Correction: A previous version of this column said the Boston Americans won the World Series in 1904.

Max Scherzer, left, and Stephen Strasburg will play major roles in the Nationals’ success for the foreseeable future. (Jonathan Newton/The Washington Post)

In a sense, Max Scherzer and Stephen Strasburg are the Washington Nationals. “Follow the money” is a simple method, but it works. In 2015 and 2016, respectively, those two pitchers signed contracts worth a combined $385 million. Their pay is guaranteed. The Nats’ results aren’t. The degree to which those two hurlers are healthy and able to pitch their best in September pennant races and October playoffs will frame the franchise’s immediate future for three years and perhaps as many as five.

How good is Scherzer? And how good is Strasburg when he isn’t hurt?

This ain’t no darn stats column. But when it comes to these guys, we need a couple of tools. Give me one paragraph, please.

Advanced metrics have tried for years to understand “the underlying skill level of the pitcher” once you eliminate the ability of his defense, the element of batted-ball luck and normalize the ratio of flyballs that become home runs. Two of the most widely used such stats within the game are Fielding Independent Pitching (FIP) and Skill-Interactive ERA (SIERA). FIP largely ignores balls hit in play; SIERA tries to incorporate them. Every elite pitcher shows up near the top in both.

Over the last five years, here are the top three in FIP and SIERA among pitchers who have appeared in every season: Clayton Kershaw, Stephen Strasburg and Max Scherzer. In that order. On both lists.

That’s why the Nats paid them $385 million. That’s why the Nats can win a World Series, with all the usual sane caveats, in the next three years, when both are certain to be in D.C., or the next five if Strasburg doesn’t use his opt-out clause after the 2019 or 2020 seasons. After all, teams have been winning Series with crucial one-two pitching punches from the 1903 Boston Americans — Cy Young and Bill Dinneen — to the 2016 Chicago Cubs — Jake Arrieta and Jon Lester.

Oh, you can get to the World Series without a pair of aces. You can even do it without one. Current Nationals pitching coach Mike Maddux built a Texas Rangers starting staff that reached both the 2010 and 2011 Series with C.J. Wilson and Colby Lewis as “aces,” plus contributions from Derek Holland, Matt Harrison, Scott Feldman, Alexi Ogando, Tommy Hunter and your Uncle Frank from Fargo.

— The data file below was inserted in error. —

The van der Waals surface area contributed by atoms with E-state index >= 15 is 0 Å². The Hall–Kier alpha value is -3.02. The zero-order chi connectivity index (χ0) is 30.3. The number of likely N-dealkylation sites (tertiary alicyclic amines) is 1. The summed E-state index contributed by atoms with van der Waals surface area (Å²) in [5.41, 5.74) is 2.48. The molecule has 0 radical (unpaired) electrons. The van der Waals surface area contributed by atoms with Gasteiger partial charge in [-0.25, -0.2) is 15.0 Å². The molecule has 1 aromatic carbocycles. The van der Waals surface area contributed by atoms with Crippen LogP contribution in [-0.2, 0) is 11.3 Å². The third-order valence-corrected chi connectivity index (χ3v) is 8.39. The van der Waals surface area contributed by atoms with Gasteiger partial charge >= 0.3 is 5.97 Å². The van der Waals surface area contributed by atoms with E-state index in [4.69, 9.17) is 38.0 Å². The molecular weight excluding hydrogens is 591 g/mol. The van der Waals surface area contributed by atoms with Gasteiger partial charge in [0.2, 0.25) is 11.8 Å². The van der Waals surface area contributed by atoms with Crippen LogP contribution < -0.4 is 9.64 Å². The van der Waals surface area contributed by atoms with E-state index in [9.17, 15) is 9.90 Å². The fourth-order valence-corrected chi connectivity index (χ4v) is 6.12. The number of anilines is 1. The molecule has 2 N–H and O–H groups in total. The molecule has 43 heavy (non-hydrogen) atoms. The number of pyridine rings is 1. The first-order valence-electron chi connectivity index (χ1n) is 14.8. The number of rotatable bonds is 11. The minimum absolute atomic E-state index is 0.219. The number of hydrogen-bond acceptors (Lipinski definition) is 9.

I wouldn’t put it entirely past Maddux to win a pennant with either Scherzer or Strasburg, but not both, if he got the best out of Tanner Roark (eighth-best ERA in MLB since he arrived in 2013), Gio Gonzalez (17th in MLB in FIP since he became a Nat) and impressive 23-year-old Joe Ross.

But that’s not how the Nats want to do it. Every team constructs its future with a best-case scenario. Then you work backward as harsh reality dictates. And best-case for D.C. is for Scherzer to stay healthy — in the past five years he is 89-34 while Kershaw is 79-32 — and for Strasburg to figure out how not to get maimed.

Because Scherzer’s seven months of problems with a stress fracture of the knuckle on his ring finger may, knock on wood, be solved, the focus will be on Strasburg. If the Nats could cryogenically freeze him and thaw him out on Labor Day, they probably would.

With hindsight, it has become clear that the only time anybody does much damage to Strasburg is when he is about to reveal an injury. His performance deteriorates for a few starts, then the underlying cause is discovered and he goes on the disabled list. From June 23, 2015, when he came off the DL, until Aug. 1, 2016, he had 33 starts — a typical full season’s worth.

The Nats went 29-4 in those games. Strasburg was 23-3 with a 2.30 ERA.

You forgot, right? Everybody forgets everything good Strasburg does. They just remember when his back throbs or his forearm is in pain and it’s muttered that the problem is really in his head; then, usually, the doctors find out he is actually hurt and we all mutter, “Sorry, Stras, guess you really were injured.”

For example, that 23-3 streak was followed by three starts with 19 runs in 11⅔ innings. Bingo: forearm injury immediately appears, he is out for the season.

Since last season, Strasburg has taken three measures to try to increase his durability. First, he claims, vows and swears in spring training that he will start “listening to my arm more” in season and cut back on his exhausting between-starts throwing sessions. He is an obsessive perfectionist and punishes himself for real or imagined faults with extra labor between starts. Unfortunately, he never asks his forearm, elbow, shoulder or back for permission. Will he obey himself?

Second, Strasburg is also an obsessive perfectionist about weightlifting. Look out, here he comes, huge barbells in either hand, doing deep-bend lunges down a hallway. Oh, there he goes, around the bend and out of sight. Don’t worry, he’ll be back — and back and back again — doing more lunges.